Here’s what Bessel Van Der Kolk writes about the importance of imagination:

Imagination is absolutely critical to the quality of our lives.  Our imagination enables us to leave our routine everyday existence by fantasizing about travel, food, sex, falling in love, or having the last word—all the things that make life interesting.  Imagination gives us the opportunity to envision new possibilities—it is an essential launchpad for making our hopes come true.  It fires our creativity, relieves our boredom, alleviates our pain, enhances our pleasure, and enriches our most intimate relationships.

            Since trauma compromises the ability to imagine, it can have devastating effects on our well-being and our enjoyment of life.  So, part of healing from trauma is learning to imagine again.  For imagining, over time, can actually heal the brain.

            But if our ability to imagine is compromised, how do we start to imagine new realities? 

            Another book I’ve read recently on healing from trauma, by Mark Wolynn, emphasizes the importance of having new experiences and how practicing those new experiences slowly retrains the brain.

            How many of you were a nervous the last few months the first time you were in a crowd, or went to a restaurant, or took your mask off around other people?  Yet once we did those sorts of things, we became a little less nervous and took bigger steps. 

            Wolynn emphasizes the value of new experiences that “engage our sense of curiosity and wonder.”  Also those that bring “comfort or support, or feeling compassion or gratitude.”  He writes,

On a neurophysiological level, each time we practice having the beneficial experience, we’re pulling engagement away from our brain’s trauma response center, and bringing engagement to the other areas of our brain, specifically to our prefrontal cortex, where we can integrate the new experience and neuroplastic change can occur.

            So, we begin to rewrite the brain as we have these new positive experiences that help us to imagine new realities.

            Last week I had a most marvelous experience.  I drove back home to Miami, Oklahoma for their first ever Pride Festival.  Miami, Oklahoma—my birthplace and hometown and the place four generations of my family lived—has a population around 12,000 and is located in the northeastern corner of the state.  I was thoroughly shocked about a month ago when someone sent me a Facebook post about their upcoming Pride Festival in Riverview Park.  At first I donated some money to the effort, but pretty quickly realized that young Scotty Jones would not forgive grown up Scott if he didn’t go to this event.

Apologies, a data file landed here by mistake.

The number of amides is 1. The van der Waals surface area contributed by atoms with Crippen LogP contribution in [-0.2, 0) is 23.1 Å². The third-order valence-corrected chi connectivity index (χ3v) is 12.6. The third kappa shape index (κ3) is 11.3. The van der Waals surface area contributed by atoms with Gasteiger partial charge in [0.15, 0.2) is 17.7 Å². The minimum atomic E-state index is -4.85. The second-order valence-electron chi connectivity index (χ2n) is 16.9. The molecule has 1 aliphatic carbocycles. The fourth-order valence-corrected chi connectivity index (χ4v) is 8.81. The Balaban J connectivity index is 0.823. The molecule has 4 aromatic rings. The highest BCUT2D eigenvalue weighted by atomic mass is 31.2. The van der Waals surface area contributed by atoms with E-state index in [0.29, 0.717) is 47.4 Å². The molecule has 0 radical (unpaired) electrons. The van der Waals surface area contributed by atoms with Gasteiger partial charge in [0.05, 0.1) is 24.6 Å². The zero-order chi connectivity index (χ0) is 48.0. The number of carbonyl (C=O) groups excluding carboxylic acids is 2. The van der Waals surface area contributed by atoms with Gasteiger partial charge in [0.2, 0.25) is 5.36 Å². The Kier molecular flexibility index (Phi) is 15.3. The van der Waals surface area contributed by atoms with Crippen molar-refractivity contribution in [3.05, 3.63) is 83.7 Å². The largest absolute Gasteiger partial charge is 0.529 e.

Riverview Park, where the Festival was held, was the site of so many events in my childhood and adolescence—family reunions, church picnics, Independence Day fireworks, and more.  But here I was, in this place of such rich memory, watching drag queens perform and trans kids march. 

            Hundreds of people showed up.  There were twenty or more vendors.  A large area for crafts.  Bouncey houses for kids.  Food trucks.  And a performance stage that ran all afternoon.  I sat on my lawn chair in the shade with one of my high school teachers and everyone who stopped by said, “Did you ever imagine this would happen?”  And the answer was, of course, “No.”  But here it was.

            Someone did imagine it.  And they then made it real.  And here, in an unlikely place, a new reality came into being.

            And I’ve watched this week on the Facebook group organized around the event as parents have posted pictures of bringing their queer kids to this, their first ever Pride, and what a good and affirming and welcoming experience those kids had.  In Riverview Park in Miami, Oklahoma.

Mark Wolynn does give us some particulars about what we need in order to imagine new realities.  He writes,

We will need sentences, rituals, practices, or exercises to help us forge a new inner image.

            Aha!  Worship!  Church!  Prayer!  Spiritual practice!  We already come equipped with tools of hope and healing.  We can sing a hymn like “O God, our help in ages past, our hope for years to come,” and that singing, that physical act of our bodies, helps to rewire our brains.  Or we read passages from ancient scripture that invite us to imagine “the sun of righteousness shall rise, with healing in its wings” and something happens in our prefrontal cortex that helps us to develop courage and strength. 

            And so this place becomes a sanctuary, where we are safe and comforted.  In this space, we hear and say and sing good words.  We see beautiful images.  We encounter encouraging, smiling faces.  And we begin to imagine, and our brains begin to change, and our bodies begin to relax, and new realities begin to emerge, and healing is possible.

            I return to Bessel Van Der Kolk, who writes that for people to heal, they need to have experiences “rooted in safety, mastery, delight, and connection.” 

            Then, he adds, “to be welcomed into a world where people delight in them, protect them, meet their needs, and make you feel at home.”

            I experienced that last week in Miami, Oklahoma—when home felt even more welcoming. 

            And I experience that here every week—a place of comfort, support, and delight.  Where God brings healing as we make this home a new reality.

Comments

Feed You can follow this conversation by subscribing to the comment feed for this post.

The comments to this entry are closed.